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The GeForce GTX 480 Update: 3-Way SLI, 3D Vision, And Noise

Where Are You, Fermi?

Before we dive too deeply into the testing, I’m going to start with what’s missing more than a month after the GeForce GTX 480 launched and more than two weeks after it was first supposed to be available in quantities of tens of thousands: ample supply. I don’t sign myself for email notifications every time an online vendor gets a shipment, but I do check newegg.com and zipzoomfly.com on an almost-daily basis. Call it a bad habit that formed when AMD struggled with its Radeon HD 4770 and then Radeon HD 5870.

On one of the two sites, catching a GeForce GTX 480 in stock is like spying Big Foot arm-wrestling with the Chupacabra—but at least they’re being kept close to the $499 MSRP Nvidia set forth last month. The other site does seem to hold onto cards a little longer—but it’s no surprise, considering they’re selling at a $50 to $100 premium.

So, where are the tens of thousands of cards? That’s hard to say. One board vendor told us it shipped a few hundred at launch. Another happily let us know that it recently moved another shipment of “80 or 90.”

The bottom line is that enthusiasts eager to get their hands on GF100-based cards today have two options: scramble for near-MSRP pricing or pay a premium for a better shot at securing product. Keep this in mind as the story progresses—our value calculations are based on the lowest prices of a card we found in stock at Newegg.

...as of 4/30/10

Update: I'll update this once, since it's fruitless to try to track availability in real-time. Just prior to publishing, Newegg has three different vedors' cards in stock, all between $499 and $509. Zipzoomfly has one card available priced at $579.

Waiting For 3D Vision Surround

One of Nvidia’s most compelling advantages in the battle against AMD’s Radeon HD 5800-series is GeForce 3D Vision. With Eyefinity getting so much positive attention, Nvidia came up with GeForce 3D Vision Surround as a way to deliver stereoscopic game play while burning pixels across two graphics cards.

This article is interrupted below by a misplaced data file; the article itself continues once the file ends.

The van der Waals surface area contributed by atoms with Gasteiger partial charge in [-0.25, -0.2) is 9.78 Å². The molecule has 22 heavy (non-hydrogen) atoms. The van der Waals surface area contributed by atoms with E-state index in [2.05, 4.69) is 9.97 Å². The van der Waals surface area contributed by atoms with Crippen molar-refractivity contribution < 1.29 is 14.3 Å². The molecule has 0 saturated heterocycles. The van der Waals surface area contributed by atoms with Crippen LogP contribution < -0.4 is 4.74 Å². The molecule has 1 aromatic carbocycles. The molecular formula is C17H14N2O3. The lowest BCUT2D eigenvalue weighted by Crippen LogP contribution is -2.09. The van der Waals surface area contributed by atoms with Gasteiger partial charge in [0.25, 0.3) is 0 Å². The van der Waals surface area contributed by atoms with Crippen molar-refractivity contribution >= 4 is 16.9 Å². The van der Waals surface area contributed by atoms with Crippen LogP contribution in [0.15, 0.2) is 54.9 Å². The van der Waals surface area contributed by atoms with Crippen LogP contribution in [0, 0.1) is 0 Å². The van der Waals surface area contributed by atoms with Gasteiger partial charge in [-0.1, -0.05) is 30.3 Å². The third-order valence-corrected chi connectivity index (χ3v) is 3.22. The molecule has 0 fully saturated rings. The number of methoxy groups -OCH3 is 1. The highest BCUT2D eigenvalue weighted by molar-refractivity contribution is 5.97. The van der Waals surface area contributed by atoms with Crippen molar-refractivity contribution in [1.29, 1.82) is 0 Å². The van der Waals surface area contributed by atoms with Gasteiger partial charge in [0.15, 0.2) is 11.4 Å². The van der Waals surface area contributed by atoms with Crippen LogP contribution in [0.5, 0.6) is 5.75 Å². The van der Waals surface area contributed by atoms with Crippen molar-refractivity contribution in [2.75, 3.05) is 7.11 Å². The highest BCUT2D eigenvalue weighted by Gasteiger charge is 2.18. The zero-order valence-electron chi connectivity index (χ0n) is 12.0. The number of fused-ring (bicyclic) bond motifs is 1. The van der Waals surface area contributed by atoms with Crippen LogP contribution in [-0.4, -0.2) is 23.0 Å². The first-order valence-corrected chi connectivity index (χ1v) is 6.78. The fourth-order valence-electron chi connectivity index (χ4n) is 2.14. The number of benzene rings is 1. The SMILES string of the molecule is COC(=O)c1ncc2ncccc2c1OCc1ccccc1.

The allure to those who’ve already seen 3D Vision on a single 120 Hz panel is an even more immersive experience (providing you have the cash for a pair of cards, a trio of monitors, and the 3D Vision Kit).

But while we were first told to expect 3D Vision Surround shortly after launch via a new driver, it’s simply not yet ready. We don’t have an ETA, so anyone who was lucky enough to track down a pair of GeForce GTX 480s hoping to experience 3D Vision Surround right out of the gate will have to wait a little while longer.

  • anonymous x
    Why don't you overclock that cpu higher? Only 3.3 Ghz? The 3rd GTX 480 looks like it's being bottlenecked. You can see the scaling is excellent at high resolutions with AA (from 1 to 2 to 3 cards), but at lower resolutions without AA there's no gain.
    Reply
  • lashton
    and why not check it against the 5890, the 480GTX is nvidia fastest card, put it against ATI Fastest Card
    Reply
  • cangelini
    There's a good chance that more CPU would def. help at the lower resolutions--one of the reasons I chose 2560 for the comparisons at the end ;-) For one reason or another, wasn't having much luck getting the retail i7-930/Eclipse Plus combo to overclock very well.
    Reply
  • cangelini
    lashtonand why not check it against the 5890, the 480GTX is nvidia fastest card, put it against ATI Fastest Card
    A pair of 5870s is actually going to be faster. Should I swing a second 5970, though, I do think a pair of 5970s vs. the three GTX 480s would be a good comparison!
    Reply
  • cruiseoveride
    Crappy ATi drivers.
    Reply
  • lunyone
    Did I miss something, but there is NO mention of the power consumption of the 3 x 480's??
    Reply
  • I have no clue where you people are getting this "5890" Statement from... They have the 5870, and then the next step up is the 5970... Is that what you're trying to say?
    Reply
  • cangelini
    stuk1intI have no clue where you people are getting this "5890" Statement from... They have the 5870, and then the next step up is the 5970... Is that what you're trying to say?
    Bleh, it's late and it has been a long weekend. Edited :)
    Reply
  • SpadeM
    Quad fire with 5850 would have been nice (thinking back to a builder marathon with quad fire) to see if ati's quad cards made any improovement over last years ones. Also i agree with lunyone, I for one would have been interested to see the numbers on load for the 3 nvidia cards with the 800W gold power supply (and maybe a comment from you cris about what power supply u think is best for the job. Either go lower wattage but a high efficiency psu or higher wattage but lower efficiency)

    Anyways, it was a informative article, looking forward to a full 512 sp card from nvidia and the second revision to the fermi core.
    Reply
  • JeanLuc
    stuk1intI have no clue where you people are getting this "5890" Statement from... They have the 5870, and then the next step up is the 5970... Is that what you're trying to say?
    The only place where the "5890" exists is in ATI's folder under 'What to do if Fermi is good".

    And yes where is the tri-sli power consumption numbers, there's no mention of it's omittance in the analysis.
    Reply